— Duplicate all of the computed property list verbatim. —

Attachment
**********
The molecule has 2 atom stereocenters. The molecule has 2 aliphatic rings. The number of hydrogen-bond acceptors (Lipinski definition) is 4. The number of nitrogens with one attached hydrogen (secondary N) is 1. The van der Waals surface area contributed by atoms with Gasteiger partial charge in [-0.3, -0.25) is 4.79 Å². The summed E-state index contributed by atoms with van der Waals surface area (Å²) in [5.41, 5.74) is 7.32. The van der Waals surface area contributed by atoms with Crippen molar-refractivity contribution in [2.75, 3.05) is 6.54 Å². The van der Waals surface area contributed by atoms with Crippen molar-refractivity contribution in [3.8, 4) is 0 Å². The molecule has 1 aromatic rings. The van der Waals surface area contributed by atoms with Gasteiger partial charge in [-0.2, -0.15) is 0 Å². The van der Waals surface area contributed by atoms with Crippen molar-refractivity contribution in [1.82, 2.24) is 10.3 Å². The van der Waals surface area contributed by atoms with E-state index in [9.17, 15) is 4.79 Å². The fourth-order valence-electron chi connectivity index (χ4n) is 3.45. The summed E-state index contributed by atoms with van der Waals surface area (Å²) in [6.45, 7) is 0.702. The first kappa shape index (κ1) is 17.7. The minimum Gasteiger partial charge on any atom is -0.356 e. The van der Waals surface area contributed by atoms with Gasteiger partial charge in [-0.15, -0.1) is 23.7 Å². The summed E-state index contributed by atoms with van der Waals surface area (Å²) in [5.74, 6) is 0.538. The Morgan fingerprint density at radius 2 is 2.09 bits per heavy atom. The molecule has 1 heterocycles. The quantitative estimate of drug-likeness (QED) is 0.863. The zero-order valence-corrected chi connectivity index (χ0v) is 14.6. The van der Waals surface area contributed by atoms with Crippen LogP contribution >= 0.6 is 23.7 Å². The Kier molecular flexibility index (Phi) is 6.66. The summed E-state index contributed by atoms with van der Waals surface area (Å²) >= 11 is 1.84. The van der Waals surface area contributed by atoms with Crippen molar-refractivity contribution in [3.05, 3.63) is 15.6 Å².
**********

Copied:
The molecule has 2 atom stereocenters. The molecule has 2 aliphatic rings. The number of hydrogen-bond acceptors (Lipinski definition) is 4. The number of nitrogens with one attached hydrogen (secondary N) is 1. The van der Waals surface area contributed by atoms with Gasteiger partial charge in [-0.3, -0.25) is 4.79 Å². The summed E-state index contributed by atoms with van der Waals surface area (Å²) in [5.41, 5.74) is 7.32. The van der Waals surface area contributed by atoms with Crippen molar-refractivity contribution in [2.75, 3.05) is 6.54 Å². The van der Waals surface area contributed by atoms with Crippen molar-refractivity contribution in [3.8, 4) is 0 Å². The molecule has 1 aromatic rings. The van der Waals surface area contributed by atoms with Gasteiger partial charge in [-0.2, -0.15) is 0 Å². The van der Waals surface area contributed by atoms with Crippen molar-refractivity contribution in [1.82, 2.24) is 10.3 Å². The van der Waals surface area contributed by atoms with E-state index in [9.17, 15) is 4.79 Å². The fourth-order valence-electron chi connectivity index (χ4n) is 3.45. The summed E-state index contributed by atoms with van der Waals surface area (Å²) in [6.45, 7) is 0.702. The first kappa shape index (κ1) is 17.7. The minimum Gasteiger partial charge on any atom is -0.356 e. The van der Waals surface area contributed by atoms with Gasteiger partial charge in [-0.15, -0.1) is 23.7 Å². The summed E-state index contributed by atoms with van der Waals surface area (Å²) in [5.74, 6) is 0.538. The Morgan fingerprint density at radius 2 is 2.09 bits per heavy atom. The molecule has 1 heterocycles. The quantitative estimate of drug-likeness (QED) is 0.863. The zero-order valence-corrected chi connectivity index (χ0v) is 14.6. The van der Waals surface area contributed by atoms with Crippen LogP contribution >= 0.6 is 23.7 Å². The Kier molecular flexibility index (Phi) is 6.66. The summed E-state index contributed by atoms with van der Waals surface area (Å²) >= 11 is 1.84. The van der Waals surface area contributed by atoms with Crippen molar-refractivity contribution in [3.05, 3.63) is 15.6 Å².